Porch vs Deck

Porch

   PROS
  • Covered and out of the elements
  • Less maintenance than decks
  • Enhances curb appeal
  • Can be built of several materials
  CONS
  • May not be as child/pet safe
  • Does not enhance use of the property
  • More expensive to install
  • Does not raise value of the home
$16,000 - $30,400

(16x20 porch including materials, installation, and labor)

Get free advice and estimates from deck, patio and porch contractors in your city.

Deck

   PROS
  • More likely to be child/pet safe
  • Can include extras like fire pits and hot tubs
  • High ROI/Raises value of property
  • Enhances outdoor living spaces
  • Can be built of several materials
  • Less expensive to install
  CONS
  • Higher maintenance than porches
  • Susceptible to insects and weather
  • No roof/cover from the elements
$6,720 - $22,720

(16x20 deck including materials, installation, and labor)

Get free advice and estimates from deck, patio and porch contractors in your city.

Curb appeal is one of the most important aspects of your home. Outdoor spaces, such as decks and porches are included in that curb appeal and are part of what makes your home functional, attractive, and valuable.

Both porches and decks give you a way to enjoy more of your home and the outdoor space around it. Both attach to your home and lead directly outside. A porch is normally defined as a covered addition to the home, usually added to the front, while a deck is an open outdoor addition, typically added to the back of the home. They have several similarities, but in this guide, we’re going to explore the differences in order to allow you to make a more informed decision of which to add to your home.

Purpose and Location

Decks are outdoor extensions of your living space, normally located on the back of the home. Typically, they a part of your yard’s recreational space and may be included in your landscaping along with a patio, pool area, or outdoor kitchen. Decks can be used for outdoor recreational purposes, such as grilling, sunbathing, entertaining, and relaxing. They may have additions, such as fire pits or hot tubs, and may include built-in 1 furnishings, such as benches or tables.

Porches are typically located on the front of the home as an addition to your entryway. They are normally covered by an overhang or extension of your roof and are accessible by the front steps. Some homes may also have a sunporch or three-season porch. This may be located on the side of the house, and in addition to being covered by the roof overhang, they are typically screened in to give year-round access. Porches may be used for sitting and watching street activity, as a reception area for guests, and, in some cases, for outdoor storage.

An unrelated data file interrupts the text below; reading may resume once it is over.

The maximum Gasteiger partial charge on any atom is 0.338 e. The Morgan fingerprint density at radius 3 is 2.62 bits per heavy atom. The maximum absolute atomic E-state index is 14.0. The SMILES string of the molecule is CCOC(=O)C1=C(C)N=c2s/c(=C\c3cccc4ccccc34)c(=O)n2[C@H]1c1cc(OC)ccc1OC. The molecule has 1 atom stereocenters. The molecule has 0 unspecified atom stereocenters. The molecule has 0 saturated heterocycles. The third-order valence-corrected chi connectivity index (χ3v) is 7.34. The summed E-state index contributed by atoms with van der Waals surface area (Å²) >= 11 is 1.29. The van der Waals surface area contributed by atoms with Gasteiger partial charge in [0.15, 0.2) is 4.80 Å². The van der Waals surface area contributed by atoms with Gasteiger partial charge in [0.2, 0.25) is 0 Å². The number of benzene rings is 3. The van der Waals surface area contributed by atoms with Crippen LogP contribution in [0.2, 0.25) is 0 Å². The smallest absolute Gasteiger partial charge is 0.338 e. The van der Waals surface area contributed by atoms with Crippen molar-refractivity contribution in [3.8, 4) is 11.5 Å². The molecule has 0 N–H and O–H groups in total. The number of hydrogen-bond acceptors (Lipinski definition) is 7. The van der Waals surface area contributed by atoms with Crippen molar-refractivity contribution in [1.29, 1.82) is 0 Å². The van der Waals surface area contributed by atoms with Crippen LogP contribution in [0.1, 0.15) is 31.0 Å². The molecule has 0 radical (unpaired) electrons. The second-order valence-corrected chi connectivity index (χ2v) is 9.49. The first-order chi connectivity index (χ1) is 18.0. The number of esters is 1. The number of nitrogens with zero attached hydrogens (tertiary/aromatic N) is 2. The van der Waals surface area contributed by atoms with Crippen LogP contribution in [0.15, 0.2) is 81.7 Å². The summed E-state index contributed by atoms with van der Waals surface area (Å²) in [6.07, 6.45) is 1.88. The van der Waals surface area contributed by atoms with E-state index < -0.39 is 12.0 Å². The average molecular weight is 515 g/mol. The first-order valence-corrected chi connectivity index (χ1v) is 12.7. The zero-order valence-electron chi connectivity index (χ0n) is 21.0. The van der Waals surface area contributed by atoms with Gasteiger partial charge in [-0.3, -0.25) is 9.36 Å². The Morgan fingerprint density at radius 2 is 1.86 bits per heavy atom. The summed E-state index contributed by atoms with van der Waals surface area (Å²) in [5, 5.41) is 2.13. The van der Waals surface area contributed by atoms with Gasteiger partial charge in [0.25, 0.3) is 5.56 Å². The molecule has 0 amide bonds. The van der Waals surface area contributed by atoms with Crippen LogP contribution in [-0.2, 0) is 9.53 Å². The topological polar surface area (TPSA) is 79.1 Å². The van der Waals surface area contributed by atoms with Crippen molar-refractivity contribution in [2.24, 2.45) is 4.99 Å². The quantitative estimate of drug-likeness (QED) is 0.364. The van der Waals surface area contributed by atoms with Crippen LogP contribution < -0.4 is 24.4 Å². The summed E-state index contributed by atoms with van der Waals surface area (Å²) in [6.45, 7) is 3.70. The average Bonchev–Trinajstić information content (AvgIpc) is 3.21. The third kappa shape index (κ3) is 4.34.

Installation

Porches and decks are very similar in construction. The main difference between the two is that a porch has a roof and is at least partially enclosed, while a deck is completely open. So, the installation process to construct the deck or porch itself is mainly the same. The biggest difference comes from the enclosure of the porch; is the roof overhang already existing or will the roof need to be extended out over the new porch? If an old porch is being replaced, the construction of the new porch or a new deck will be roughly the same. However, if a new porch or deck is added, the porch will require the addition of a new roofline 2, which would mean a more challenging and costly installation. The porch will also need a ceiling and possibly posts to support the overhang at the front. Decks, however, do not need these.

Because a deck is completely open to the elements, some care may be needed to ensure that waterproofing is done. Otherwise, the material used to build the deck may be compromised over time by the weather. Porches with an adequate overhang may be able to use flooring or other materials not be suitable for decks.

Type of Flooring Required